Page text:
United States District Court, M.D. Pennsylvania
G.T.R. minor, by and through her father, Michael Rose, et al., Plaintiffs,
JOSEPH DICANDIA, Defendant.
KAROLINE MEHALCHICK United States Magistrate Judge.
the Court is a motion for summary judgment filed by the
Plaintiffs, seeking redress for the injuries suffered by
G.T.R. inflicted by Defendant's dog, Jax. (Doc. 26).
Background and Procedural History
December 7, 2014, Plaintiff Jennifer Rose, along with her
daughter, went to visit Jennifer's sister, Kimberly
DiCandia, and Kimberly's husband, Joseph, the Defendant
in this matter. The adults and children were scattered
throughout the house, with Jennifer Rose and the Defendant
watching a movie in the same room as the children and the
Defendant's two dogs. (Doc. 29-1, at 16). The
Defendant's two dogs were playing, while the children
played separately but nearby. (Doc. 29-1, at 18). Plaintiff
G.T.R. moved around Jax towards her mother, and in the course
of these movements, Jax bit G.T.R. on her face. (Doc. 29-1,
at 18). In the course of discovery, each of the parties, as
well as Kimberly DiCandia, have testified that they did not
see the incident take place. (Doc. 29-1, at 18-19; Doc. 29-2,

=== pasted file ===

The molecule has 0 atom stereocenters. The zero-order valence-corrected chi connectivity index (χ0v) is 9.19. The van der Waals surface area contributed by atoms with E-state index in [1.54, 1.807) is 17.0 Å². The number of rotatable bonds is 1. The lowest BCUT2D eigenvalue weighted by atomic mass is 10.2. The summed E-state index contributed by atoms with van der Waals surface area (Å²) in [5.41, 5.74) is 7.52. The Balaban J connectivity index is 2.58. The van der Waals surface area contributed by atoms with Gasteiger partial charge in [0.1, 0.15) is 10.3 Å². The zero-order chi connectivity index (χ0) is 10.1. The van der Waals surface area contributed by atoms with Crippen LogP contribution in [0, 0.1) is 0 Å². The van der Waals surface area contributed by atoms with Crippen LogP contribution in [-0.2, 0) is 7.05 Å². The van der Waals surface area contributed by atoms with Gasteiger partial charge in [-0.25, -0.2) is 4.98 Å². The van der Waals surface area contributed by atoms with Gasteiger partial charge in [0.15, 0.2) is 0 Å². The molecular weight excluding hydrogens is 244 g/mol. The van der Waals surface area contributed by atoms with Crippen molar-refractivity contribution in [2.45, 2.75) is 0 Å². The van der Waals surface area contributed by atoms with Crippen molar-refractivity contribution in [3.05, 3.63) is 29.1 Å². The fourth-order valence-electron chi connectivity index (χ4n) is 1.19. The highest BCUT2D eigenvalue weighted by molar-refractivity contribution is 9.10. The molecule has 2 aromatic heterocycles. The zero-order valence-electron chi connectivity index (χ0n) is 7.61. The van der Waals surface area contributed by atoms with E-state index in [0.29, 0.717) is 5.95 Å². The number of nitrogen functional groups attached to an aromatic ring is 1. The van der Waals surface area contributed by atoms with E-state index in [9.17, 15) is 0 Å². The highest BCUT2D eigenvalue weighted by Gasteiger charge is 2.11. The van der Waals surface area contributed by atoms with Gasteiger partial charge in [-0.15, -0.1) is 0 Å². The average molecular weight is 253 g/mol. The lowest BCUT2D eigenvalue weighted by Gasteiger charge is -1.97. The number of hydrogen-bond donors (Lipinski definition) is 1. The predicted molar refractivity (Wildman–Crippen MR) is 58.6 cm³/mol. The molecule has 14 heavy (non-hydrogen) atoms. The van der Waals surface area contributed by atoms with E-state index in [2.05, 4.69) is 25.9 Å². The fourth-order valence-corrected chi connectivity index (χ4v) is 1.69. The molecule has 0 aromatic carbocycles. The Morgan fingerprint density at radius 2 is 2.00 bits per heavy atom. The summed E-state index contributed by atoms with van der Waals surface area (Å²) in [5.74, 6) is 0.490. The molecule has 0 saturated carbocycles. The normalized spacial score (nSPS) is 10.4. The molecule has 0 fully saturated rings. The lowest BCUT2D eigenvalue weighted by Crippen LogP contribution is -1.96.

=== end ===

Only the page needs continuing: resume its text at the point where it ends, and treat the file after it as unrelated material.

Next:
at 10; Doc. 29-3, at 12; Doc. 28-2, at 4).
Rose and Kimberly DiCandia transported G.T.R. to Pocono
Medical Center for emergency treatment, where G.T.R. received
stitches and was released. (Doc. 29-3, at 13-15). The Roses
have since taken her for follow ups with physicians and
cosmetic surgeons. (Doc. 29-3, at 20). After the incident,
Jennifer Rose, through her son, learned that the
Defendant's daughter had also had an incident with Jax
(Doc. 29-3, at 24-26), which the Defendant describes as a
“nip” due to his daughter's repeated pulling
of Jax's tail, despite the Defendant's warnings.
(Doc. 29-1, at 11). Jax's nip did not break the skin
(Doc. 29-1, at 11), although Jennifer Rose states the
Defendant's daughter showed Rose bumpy sores that
resulted from the bite. (Doc. 29-3, at 25-26).
Plaintiffs filed the instant action on November 15, 2015.
This Court has jurisdiction over this matter pursuant to 28
U.S.C. § 1332(a)(1). The complaint alleges that the
Defendant failed his duty of care by allowing a dangerous dog
to roam the property free of restraint, in violation of
Pennsylvania's Dog Law. (Doc. 1, at 3). The Plaintiffs
further assert that the Defendant should have known of
Jax's violent propensities, and thus were negligent in
allowing Jax to roam free, which allowed Jax to attack G.T.R.
(Doc. 1, at 3). The Plaintiffs seek monetary damages for the
medical care and treatment of G.T.R., as well as her pain,
suffering, and diminished ability to enjoy life's
pleasures. (Doc. 1, at 4).
February 18, 2016, all parties returned consent to proceed
before the undersigned. (Doc. 13). On November 9, 2016, the
Plaintiffs filed the instant motion for summary judgment.
(Doc. 26; Doc. 28). Defendant filed a brief in opposition on
November 21, 2016. (Doc. 29). The motion fully briefed is now
ripe for review.
Motion for Summary Judgment Standard
Rule 56 of the Federal Rules of Civil Procedure, summary
judgment should be granted only if “there is no genuine
dispute as to any material fact and the movant is entitled to
judgment as a matter of law.” Fed.R.Civ.P. 56(a). A